Radon

 

 

Radon can enter your home through cracks in concrete and wood floors, cracks in walls, cavities inside walls, gaps around service pipes or any open areas from the ground to the interior of your home. Radon is a radioactive gas, which occurs naturally in some areas. This gas is undetectable by sight. It cannot be seen, smelled or tasted. Long term of exposure to high levels of radon gas could increase the risk of lung cancer. Radon is a naturally occurring gas produced by the breakdown of uranium in soil, rock and water. Air pressure inside your home is usually lower than pressure in the soil around your home’s foundation. Because of the difference in pressure, your house acts like a vacuum, drawing radon in through foundation cracks and other openings.

Radon levels can vary from season to season as well as from room to room.  The screening measurement serves to indicate the potential for a radon problem.  Depending upon the result of your screening measurement, you may need to have follow-up measurements made to give you a better idea of the average radon levels in your home

 

The amount of radon in the air is measured in “picoCuries of radon per liter of air,” or “pCi/L.” Sometimes the test results are expressed in working levels. Any radon exposure has some risk of causing lung cancer. The lower the radon levels in your home, the lower your family’s risk of lung cancer. The U.S. Environmental Protection Agency (RPA) recommends fixing your home if the results of the test is above 4 pCi/L

 

Radon levels can vary from season to season as well as from room to room. The screening measurement serves to indicate the potential for a radon problem. Depending upon the result of your screening measurement, you may need to have follow-up measurements made to give you a better idea of the average radon level in your home.

The following guidelines may be useful to you in determining the urgency of your need for follow-up measurements and remedial actions:

>- If your screening measurement result is less than about 4 pCi/l:

Follow-up measurements are probably not required. If the screening measurement was made with the house closed up prior to and during the testing period, there is relatively little chance that the radon concentration in your home will be greater than 4 pCi/l as an annual average.

>- If your screening measurement result is 4 pCi/l to 20 pCi/l:

Perform follow-up measurements. Expose detectors during each of the four seasons. Based on follow-up measurement results:

Exposures in this range are considered above average for residential structures. You should take action to lower levels to 4 pCi/1 or below. We recommend that you take action within a few years, or sooner if levels are at the upper end of this range.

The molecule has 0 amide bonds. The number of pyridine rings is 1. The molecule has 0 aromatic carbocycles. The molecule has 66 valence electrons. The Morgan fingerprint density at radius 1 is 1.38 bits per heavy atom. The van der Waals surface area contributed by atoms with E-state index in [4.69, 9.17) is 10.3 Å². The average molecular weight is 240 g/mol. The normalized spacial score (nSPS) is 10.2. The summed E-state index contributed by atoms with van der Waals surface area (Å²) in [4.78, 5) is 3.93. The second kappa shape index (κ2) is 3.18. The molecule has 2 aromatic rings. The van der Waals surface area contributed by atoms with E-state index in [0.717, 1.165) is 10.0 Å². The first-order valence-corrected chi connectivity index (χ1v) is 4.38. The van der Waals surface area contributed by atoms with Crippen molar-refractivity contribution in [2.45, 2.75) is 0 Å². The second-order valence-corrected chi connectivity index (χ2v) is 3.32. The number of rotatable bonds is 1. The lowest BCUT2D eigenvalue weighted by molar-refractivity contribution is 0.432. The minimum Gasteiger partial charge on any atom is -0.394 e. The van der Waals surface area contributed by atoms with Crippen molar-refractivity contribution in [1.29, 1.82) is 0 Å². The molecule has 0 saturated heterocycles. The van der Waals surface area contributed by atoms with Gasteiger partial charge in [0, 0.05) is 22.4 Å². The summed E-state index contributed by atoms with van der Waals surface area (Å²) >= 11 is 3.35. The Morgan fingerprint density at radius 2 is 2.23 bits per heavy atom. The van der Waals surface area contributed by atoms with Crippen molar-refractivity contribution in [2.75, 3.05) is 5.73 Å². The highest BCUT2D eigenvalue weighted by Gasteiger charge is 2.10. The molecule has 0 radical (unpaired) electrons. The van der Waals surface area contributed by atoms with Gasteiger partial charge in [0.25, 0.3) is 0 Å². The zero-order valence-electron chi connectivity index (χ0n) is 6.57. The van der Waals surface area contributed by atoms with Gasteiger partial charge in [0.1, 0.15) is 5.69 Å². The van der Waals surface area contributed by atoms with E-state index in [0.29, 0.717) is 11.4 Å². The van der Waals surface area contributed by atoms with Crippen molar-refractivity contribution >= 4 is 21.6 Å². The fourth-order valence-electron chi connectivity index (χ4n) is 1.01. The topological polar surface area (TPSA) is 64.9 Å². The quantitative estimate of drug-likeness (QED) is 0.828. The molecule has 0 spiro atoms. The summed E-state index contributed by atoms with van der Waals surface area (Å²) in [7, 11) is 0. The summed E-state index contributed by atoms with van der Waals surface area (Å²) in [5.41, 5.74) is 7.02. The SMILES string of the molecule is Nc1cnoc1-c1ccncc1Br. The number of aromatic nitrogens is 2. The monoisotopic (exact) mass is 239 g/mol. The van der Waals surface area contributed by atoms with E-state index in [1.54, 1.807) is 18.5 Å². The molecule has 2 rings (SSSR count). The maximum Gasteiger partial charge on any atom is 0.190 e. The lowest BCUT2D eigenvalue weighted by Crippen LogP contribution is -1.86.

>- If your screening measurement result is 20 pCi/l to about 200 pCi/l:

Perform follow-up measurements. Doors and windows should be closed as much as possible during testing. Based on your follow-up measurement results:

Exposures in this range are considered greatly above average for residential structures. You should take action to reduce levels as far below 20 pCi/l as possible. We recommend that you take action within several months.

>- If your screening measurement result is greater than 200 pCi/l:

You should perform follow-up measurements as soon as possible. Expose the detectors for no more than one week. Doors and windows should be closed as much as possible during testing. You should also consider taking actions to immediately reduce the radon levels in your home. Based on your follow-up measurement results:

Residents should take action to reduce levels as far below 200 pCi/l as soon as possible. We recommend that you take action within several weeks. If this is not possible, you should determine, in consultation with appropriate state or local health or radiation protection officials, if you can temporarily relocate until the levels can be reduced. Exposures in this range are among the highest observed in homes.

Remember: There is increasing urgency for taking action at higher concentrations of radon. The higher the radon level in your home, the faster you should take action to reduce your exposure.

Helpful Link:  http://www.epa.gov/radon/pubs/citguide.html

Certified Through: http://www.neha-nrpp.org/

If you have any further questions, please give D. Quinn Const., Inc. a call at 406-755-5322 or e-mail david@dquinnconst.com